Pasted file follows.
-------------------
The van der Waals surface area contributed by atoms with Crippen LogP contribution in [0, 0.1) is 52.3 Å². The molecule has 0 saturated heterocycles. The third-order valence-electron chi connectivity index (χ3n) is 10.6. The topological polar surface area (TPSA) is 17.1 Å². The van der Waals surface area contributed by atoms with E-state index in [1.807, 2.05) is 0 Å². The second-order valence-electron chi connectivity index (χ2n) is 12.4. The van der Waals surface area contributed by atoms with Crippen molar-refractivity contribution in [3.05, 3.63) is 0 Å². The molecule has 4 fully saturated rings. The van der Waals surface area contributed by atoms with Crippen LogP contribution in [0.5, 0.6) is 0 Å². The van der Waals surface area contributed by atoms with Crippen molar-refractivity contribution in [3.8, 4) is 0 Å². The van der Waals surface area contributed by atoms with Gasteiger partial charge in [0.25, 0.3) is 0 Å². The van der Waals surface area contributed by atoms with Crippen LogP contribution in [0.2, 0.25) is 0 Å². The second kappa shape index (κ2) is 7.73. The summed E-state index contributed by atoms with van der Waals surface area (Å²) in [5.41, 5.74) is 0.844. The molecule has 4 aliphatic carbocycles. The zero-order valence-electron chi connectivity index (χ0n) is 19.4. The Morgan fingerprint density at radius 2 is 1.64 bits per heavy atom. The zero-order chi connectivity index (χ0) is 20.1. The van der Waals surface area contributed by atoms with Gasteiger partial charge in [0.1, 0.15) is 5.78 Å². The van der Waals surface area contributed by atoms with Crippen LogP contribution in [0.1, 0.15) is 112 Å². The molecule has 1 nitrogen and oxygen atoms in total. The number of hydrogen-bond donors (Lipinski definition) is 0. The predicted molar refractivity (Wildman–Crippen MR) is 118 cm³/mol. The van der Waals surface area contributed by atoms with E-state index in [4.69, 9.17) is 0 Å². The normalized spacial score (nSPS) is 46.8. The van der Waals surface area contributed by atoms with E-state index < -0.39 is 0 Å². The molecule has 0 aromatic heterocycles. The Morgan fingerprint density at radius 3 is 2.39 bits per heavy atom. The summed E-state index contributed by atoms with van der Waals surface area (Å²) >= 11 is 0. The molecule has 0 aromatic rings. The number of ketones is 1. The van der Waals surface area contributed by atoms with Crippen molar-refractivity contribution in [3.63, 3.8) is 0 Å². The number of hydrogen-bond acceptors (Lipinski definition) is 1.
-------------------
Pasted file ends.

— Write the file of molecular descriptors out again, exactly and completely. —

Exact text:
The van der Waals surface area contributed by atoms with Crippen LogP contribution in [0, 0.1) is 52.3 Å². The molecule has 0 saturated heterocycles. The third-order valence-electron chi connectivity index (χ3n) is 10.6. The topological polar surface area (TPSA) is 17.1 Å². The van der Waals surface area contributed by atoms with E-state index in [1.807, 2.05) is 0 Å². The second-order valence-electron chi connectivity index (χ2n) is 12.4. The van der Waals surface area contributed by atoms with Crippen molar-refractivity contribution in [3.05, 3.63) is 0 Å². The molecule has 4 fully saturated rings. The van der Waals surface area contributed by atoms with Crippen LogP contribution in [0.5, 0.6) is 0 Å². The van der Waals surface area contributed by atoms with Crippen molar-refractivity contribution in [3.8, 4) is 0 Å². The van der Waals surface area contributed by atoms with Gasteiger partial charge in [0.25, 0.3) is 0 Å². The van der Waals surface area contributed by atoms with Crippen LogP contribution in [0.2, 0.25) is 0 Å². The second kappa shape index (κ2) is 7.73. The summed E-state index contributed by atoms with van der Waals surface area (Å²) in [5.41, 5.74) is 0.844. The molecule has 4 aliphatic carbocycles. The zero-order valence-electron chi connectivity index (χ0n) is 19.4. The Morgan fingerprint density at radius 2 is 1.64 bits per heavy atom. The zero-order chi connectivity index (χ0) is 20.1. The van der Waals surface area contributed by atoms with Gasteiger partial charge in [0.1, 0.15) is 5.78 Å². The van der Waals surface area contributed by atoms with Crippen LogP contribution in [0.1, 0.15) is 112 Å². The molecule has 1 nitrogen and oxygen atoms in total. The number of hydrogen-bond donors (Lipinski definition) is 0. The predicted molar refractivity (Wildman–Crippen MR) is 118 cm³/mol. The van der Waals surface area contributed by atoms with E-state index in [4.69, 9.17) is 0 Å². The normalized spacial score (nSPS) is 46.8. The van der Waals surface area contributed by atoms with E-state index < -0.39 is 0 Å². The molecule has 0 aromatic heterocycles. The Morgan fingerprint density at radius 3 is 2.39 bits per heavy atom. The summed E-state index contributed by atoms with van der Waals surface area (Å²) >= 11 is 0. The molecule has 0 aromatic rings. The number of ketones is 1. The van der Waals surface area contributed by atoms with Crippen molar-refractivity contribution in [3.63, 3.8) is 0 Å². The number of hydrogen-bond acceptors (Lipinski definition) is 1.